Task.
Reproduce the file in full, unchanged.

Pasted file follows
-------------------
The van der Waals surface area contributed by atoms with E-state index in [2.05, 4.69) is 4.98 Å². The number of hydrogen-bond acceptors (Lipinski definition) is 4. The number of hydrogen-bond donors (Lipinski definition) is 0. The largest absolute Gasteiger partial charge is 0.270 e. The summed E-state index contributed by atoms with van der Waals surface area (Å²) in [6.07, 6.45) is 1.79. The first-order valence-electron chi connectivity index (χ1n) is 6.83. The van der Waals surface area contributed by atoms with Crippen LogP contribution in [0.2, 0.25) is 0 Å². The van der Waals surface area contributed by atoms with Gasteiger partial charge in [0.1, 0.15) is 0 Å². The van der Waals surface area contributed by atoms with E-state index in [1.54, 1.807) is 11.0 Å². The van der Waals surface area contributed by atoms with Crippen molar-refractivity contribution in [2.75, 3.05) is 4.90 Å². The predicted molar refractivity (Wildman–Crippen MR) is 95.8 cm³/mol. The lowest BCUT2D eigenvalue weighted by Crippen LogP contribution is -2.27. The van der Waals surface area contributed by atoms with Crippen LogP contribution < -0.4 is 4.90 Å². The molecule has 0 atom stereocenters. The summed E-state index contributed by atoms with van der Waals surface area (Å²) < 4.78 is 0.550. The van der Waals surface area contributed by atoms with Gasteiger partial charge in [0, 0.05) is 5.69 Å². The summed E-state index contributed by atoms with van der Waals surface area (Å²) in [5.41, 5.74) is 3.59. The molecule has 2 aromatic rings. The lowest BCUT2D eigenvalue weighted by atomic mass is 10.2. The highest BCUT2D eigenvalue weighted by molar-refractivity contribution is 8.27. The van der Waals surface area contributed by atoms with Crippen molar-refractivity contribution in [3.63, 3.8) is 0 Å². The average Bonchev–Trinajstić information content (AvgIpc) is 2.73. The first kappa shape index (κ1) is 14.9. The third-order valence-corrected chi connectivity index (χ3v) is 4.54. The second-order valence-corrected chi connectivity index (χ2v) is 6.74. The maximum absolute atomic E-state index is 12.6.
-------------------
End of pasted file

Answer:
The van der Waals surface area contributed by atoms with E-state index in [2.05, 4.69) is 4.98 Å². The number of hydrogen-bond acceptors (Lipinski definition) is 4. The number of hydrogen-bond donors (Lipinski definition) is 0. The largest absolute Gasteiger partial charge is 0.270 e. The summed E-state index contributed by atoms with van der Waals surface area (Å²) in [6.07, 6.45) is 1.79. The first-order valence-electron chi connectivity index (χ1n) is 6.83. The van der Waals surface area contributed by atoms with Crippen LogP contribution in [0.2, 0.25) is 0 Å². The van der Waals surface area contributed by atoms with Gasteiger partial charge in [0.1, 0.15) is 0 Å². The van der Waals surface area contributed by atoms with E-state index in [1.54, 1.807) is 11.0 Å². The van der Waals surface area contributed by atoms with Crippen molar-refractivity contribution in [2.75, 3.05) is 4.90 Å². The predicted molar refractivity (Wildman–Crippen MR) is 95.8 cm³/mol. The lowest BCUT2D eigenvalue weighted by Crippen LogP contribution is -2.27. The van der Waals surface area contributed by atoms with Crippen LogP contribution < -0.4 is 4.90 Å². The molecule has 0 atom stereocenters. The summed E-state index contributed by atoms with van der Waals surface area (Å²) < 4.78 is 0.550. The van der Waals surface area contributed by atoms with Gasteiger partial charge in [0, 0.05) is 5.69 Å². The summed E-state index contributed by atoms with van der Waals surface area (Å²) in [5.41, 5.74) is 3.59. The molecule has 2 aromatic rings. The lowest BCUT2D eigenvalue weighted by atomic mass is 10.2. The highest BCUT2D eigenvalue weighted by molar-refractivity contribution is 8.27. The van der Waals surface area contributed by atoms with Crippen molar-refractivity contribution in [3.63, 3.8) is 0 Å². The average Bonchev–Trinajstić information content (AvgIpc) is 2.73. The first kappa shape index (κ1) is 14.9. The third-order valence-corrected chi connectivity index (χ3v) is 4.54. The second-order valence-corrected chi connectivity index (χ2v) is 6.74. The maximum absolute atomic E-state index is 12.6.